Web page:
The Importance of Steve McQueen’s 12 Years A Slave

A recent interview with 12 Years A Slave director Steve McQueen struck a nerve with me. I balled my fist and shook my head with rage. My reaction wasn’t in response to any offence caused by the filmmaker, but because his words rang so true.

Were it not for McQueen’s gut-wrenching big-screen tale, would we know Solomon Northup, a freeborn black man in 1841 who was drugged, kidnapped and sold into slavery?

“Why do we know Anne Frank and not Solomon Northup?” asks McQueen in the interview with Deadline. “His book was written 97 years before Anne Frank’s diary. And he was lost, he was buried.”

Well, let his story be buried no more.

Based on Northup’s own memoir, Twelve Years A Slave, published in 1853, McQueen’s historical drama brings to life the harrowing ordeal experienced by this previously unsung hero in vivid, stark detail.

It’s been three months since I first saw 12 Years A Slave at the BFI London Film Festival and in those three months, the film hasn’t been far from my mind.

In the time since, I’ve seen some wonderful, picturesque movies, which I’ve thoroughly enjoyed, but none have had quite the lasting impact as this one. It almost became difficult to suspend my disbelief for two hours watching the surreal Thor: The Dark World mere weeks after taking in the very real 12 Years. I love popcorn movies as much as the next person, but nothing has quite matched the wide array of emotions – from sympathy, to anger, to disbelief – I felt while watching Chiwetel Ejiofor’s quietly heartbreaking portrayal of Solomon Northup.

In the era of the blockbuster and money-spinning franchises, it’s easy to forget the power that cinema can have as a social and political tool. Indeed, Hollywood has come to be known as a cynical place that churns out perceived hits like a factory line. Where one film studio innovates and succeeds, the others follow – as we’re currently seeing with various studios’ desire to create a superhero universe akin to The Avengers, as opposed to focusing on making the best film they can with the project at hand.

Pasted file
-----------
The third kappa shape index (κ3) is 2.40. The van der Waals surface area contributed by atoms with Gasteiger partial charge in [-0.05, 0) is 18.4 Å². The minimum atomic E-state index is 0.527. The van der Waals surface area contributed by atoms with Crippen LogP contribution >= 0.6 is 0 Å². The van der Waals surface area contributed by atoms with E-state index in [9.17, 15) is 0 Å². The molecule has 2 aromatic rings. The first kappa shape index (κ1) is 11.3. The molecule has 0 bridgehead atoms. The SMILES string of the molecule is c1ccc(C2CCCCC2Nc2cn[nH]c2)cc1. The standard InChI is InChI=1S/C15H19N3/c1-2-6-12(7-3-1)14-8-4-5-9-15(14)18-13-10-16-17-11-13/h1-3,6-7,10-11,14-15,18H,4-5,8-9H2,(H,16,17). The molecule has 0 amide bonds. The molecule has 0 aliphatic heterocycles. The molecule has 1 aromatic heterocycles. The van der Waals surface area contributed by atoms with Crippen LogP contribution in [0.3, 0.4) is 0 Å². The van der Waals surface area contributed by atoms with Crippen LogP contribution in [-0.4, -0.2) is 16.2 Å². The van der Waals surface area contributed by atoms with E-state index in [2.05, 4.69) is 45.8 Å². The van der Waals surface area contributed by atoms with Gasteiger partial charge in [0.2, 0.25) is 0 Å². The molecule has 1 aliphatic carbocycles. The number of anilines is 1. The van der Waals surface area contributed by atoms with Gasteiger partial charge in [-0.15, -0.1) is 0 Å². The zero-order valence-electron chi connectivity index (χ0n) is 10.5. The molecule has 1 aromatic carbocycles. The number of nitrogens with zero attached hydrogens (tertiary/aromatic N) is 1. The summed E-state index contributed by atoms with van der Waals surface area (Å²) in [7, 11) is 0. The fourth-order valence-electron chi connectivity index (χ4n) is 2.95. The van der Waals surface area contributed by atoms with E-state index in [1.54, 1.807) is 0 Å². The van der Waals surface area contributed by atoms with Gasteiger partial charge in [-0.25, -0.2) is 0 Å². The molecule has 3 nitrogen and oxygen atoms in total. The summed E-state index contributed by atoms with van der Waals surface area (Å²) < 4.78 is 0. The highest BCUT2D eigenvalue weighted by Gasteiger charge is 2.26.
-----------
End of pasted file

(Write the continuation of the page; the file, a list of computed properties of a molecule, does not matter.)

In turn, our opinion of cinema can become jaded and we can sometimes overlook the importance film can have in shaping our views of the world, informing our ideologies and helping fine-tune our moral compasses.

There are a few films that – put aside the gloss, A-list cast and carefully practised anecdotes whimsically delivered in talk show promotional rounds – still do this. 12 Years A Slave is one of them, and the importance of this story being told can be felt through every unflinching scene – none more so palpably than Lupita Nyong’o’s Patsey being whipped within an inch of her life.

There is an embarrassment of riches in and around similar civil rights subject matter at the moment, including Lee Daniels’ The Butler and Justin Chadwick’s Mandela: Long Walk to Freedom, which will hopefully only add to the discussion and make people aware of the injustices and atrocities man is capable of inflicting upon itself. But in comparison to those two stories, Northup’s is little known and perhaps the most distressing of all.

The film could easily be brushed off as Oscar-bait, but I’d say any recognition it gets is not only highly deserved, but owed to McQueen, writer John Ridley, and the cast involved for bringing Solomon Northup to a wider audience through the universal medium of film.

In fact, I’d argue the British media has done leading man Chiwetel Ejiofor a disservice by not granting him the same, if not more, column inches as Mandela star Idris Elba. For, if Britain celebrates another Oscar winner in March, it will be Ejiofor, not Elba, we will be hailing. But awards talk is for another day.

The real-life Northup was denied justice by the courts upon regaining his freedom because it was ruled that, as a black man, he couldn’t testify against his white kidnappers or the slave owners who held him captive for 12 arduous years. Perhaps by unburying his story and sharing it with the world, he can finally be granted some sense of justice and mention in the history books alongside Anne Frank.

12 Years A Slave is a film that needs to be seen. It’s a film that I hope one day, along with Northup’s own memoir, will be shared in school history lessons for years to come. Let’s not allow Solomon Northup to be forgotten again.

12 Years A Slave (15) is in UK cinemas on 10 January 2014.